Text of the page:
Esau served as president of the Botanical Society of America and was elected to the National Academy of Sciences, the American Academy of Arts and Sciences, the American Philosophical Society and the Swedish Royal Academy of Science. She held honorary degrees from Mills College and the University of California. In 1989, she received the National Medal of Science. The citation accompanying this award noted her impact on plant biologists worldwide, her pioneering research, her superlative performance as an educator, the encouragement she gave to a legion of young aspiring plant biologists and the special role model she became for women in science.
When Esau died in 1997, she had never been to Bethel College, yet she gave it the largest gift the college had ever received. Her first contact with Bethel College came in 1982 when her brother, Paul Esau, introduced her to then-Bethel president Harold Schultz. Larry Voth, Koontz’s predecessor in the advancement office, maintained the relationship until Katherine Esau’s death at age 99.
“Katherine Esau valued our insistence on academic excellence,” says Koontz. “She saw that Bethel challenges students – that students here are encouraged to question and to be curious and creative. She wanted her legacy to support Mennonite institutions – her non-Mennonite colleagues commented on how close she remained to her Mennonite roots – and she very carefully selected which Mennonite institutions would benefit from her estate. Katherine Esau believed that Bethel’s values matched her values.”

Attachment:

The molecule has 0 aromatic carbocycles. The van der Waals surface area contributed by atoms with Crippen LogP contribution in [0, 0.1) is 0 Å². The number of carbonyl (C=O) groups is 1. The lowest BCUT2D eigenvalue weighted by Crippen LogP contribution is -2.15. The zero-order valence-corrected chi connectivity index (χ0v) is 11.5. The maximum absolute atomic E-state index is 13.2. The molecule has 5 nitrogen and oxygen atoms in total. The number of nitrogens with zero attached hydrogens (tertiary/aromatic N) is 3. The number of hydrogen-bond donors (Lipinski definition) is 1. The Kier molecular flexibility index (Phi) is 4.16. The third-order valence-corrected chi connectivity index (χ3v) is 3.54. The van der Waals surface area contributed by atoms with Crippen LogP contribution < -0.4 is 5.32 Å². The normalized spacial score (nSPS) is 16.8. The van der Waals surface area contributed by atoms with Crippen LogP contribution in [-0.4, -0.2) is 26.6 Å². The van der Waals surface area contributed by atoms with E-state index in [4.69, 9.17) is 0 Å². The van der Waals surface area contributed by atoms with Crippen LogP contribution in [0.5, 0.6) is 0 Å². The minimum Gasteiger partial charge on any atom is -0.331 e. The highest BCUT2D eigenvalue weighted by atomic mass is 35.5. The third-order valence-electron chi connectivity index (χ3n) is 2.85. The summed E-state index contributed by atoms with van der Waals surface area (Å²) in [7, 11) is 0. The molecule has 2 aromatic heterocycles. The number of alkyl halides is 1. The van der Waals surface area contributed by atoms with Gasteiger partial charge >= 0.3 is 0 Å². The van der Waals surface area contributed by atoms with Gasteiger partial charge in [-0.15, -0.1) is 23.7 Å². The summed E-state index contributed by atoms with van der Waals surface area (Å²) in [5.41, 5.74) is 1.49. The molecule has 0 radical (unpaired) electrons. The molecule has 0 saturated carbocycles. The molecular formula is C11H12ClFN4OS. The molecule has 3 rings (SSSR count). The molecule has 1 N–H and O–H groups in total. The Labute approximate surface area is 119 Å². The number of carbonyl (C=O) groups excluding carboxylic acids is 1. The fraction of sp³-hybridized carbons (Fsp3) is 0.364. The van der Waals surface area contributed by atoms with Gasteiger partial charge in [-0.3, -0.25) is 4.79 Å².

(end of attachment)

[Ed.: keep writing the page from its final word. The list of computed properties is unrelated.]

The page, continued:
On Nov. 14, 2008, Katherine Esau’s gift to Bethel of more than $2.5 million took tangible shape in the form of a Distinguished Chair in Plant Sciences named for her, which Bethel President Barry C. Bartel conferred on Jon Piper, professor of biology, that day.
“When I was taking Plant Anatomy in graduate school [at Washington State University] 28 years ago from Joe Hindman, of course I could never have known that there would one day be a connection between me and the author of our textbook, Dr. Katherine Esau,” Piper says. “I still have Dr. Esau’s book within easy reach on my office shelf, and I still refer to it from time to time. Her type of highly detailed, painstakingly crafted pen-and-ink drawings are very rarely seen in current textbooks, and I have made several transparencies of them to illustrate important structures and concepts in my botany classes.”
After giving a biographical sketch of Katherine Esau during the distinguished chair ceremony, Koontz said, “Jon, you are the beneficiary of a woman whose name is writ large in your chosen field of plant biology. I know you will continue Katherine’s work, instilling her values of excellence and precision, creativity and curiosity, in ways that enrich the lives of Bethel’s students."
“I’m sorry I never got to meet Dr. Esau – she passed away two months before I joined the faculty at Bethel in 1997,” Piper says. “So her honoring the college with this bequest has never been about me, but an acknowledgment of the strong legacy in plant biology at Bethel established by some of my predecessors, notably Jacob Doell and Dwight Platt.”
Bethel College is a four-year liberal arts college affiliated with Mennonite Church USA. Founded in 1887, it is the oldest Mennonite college in North America. Bethel is known for its academic excellence and was the only Kansas private college to be ranked in Forbes.com’s listing of “America’s Best Colleges” for 2008 and one of only two Kansas colleges listed in Colleges of Distinction 2008-09. For more information, see the Bethel Web site at www.bethelks.edu.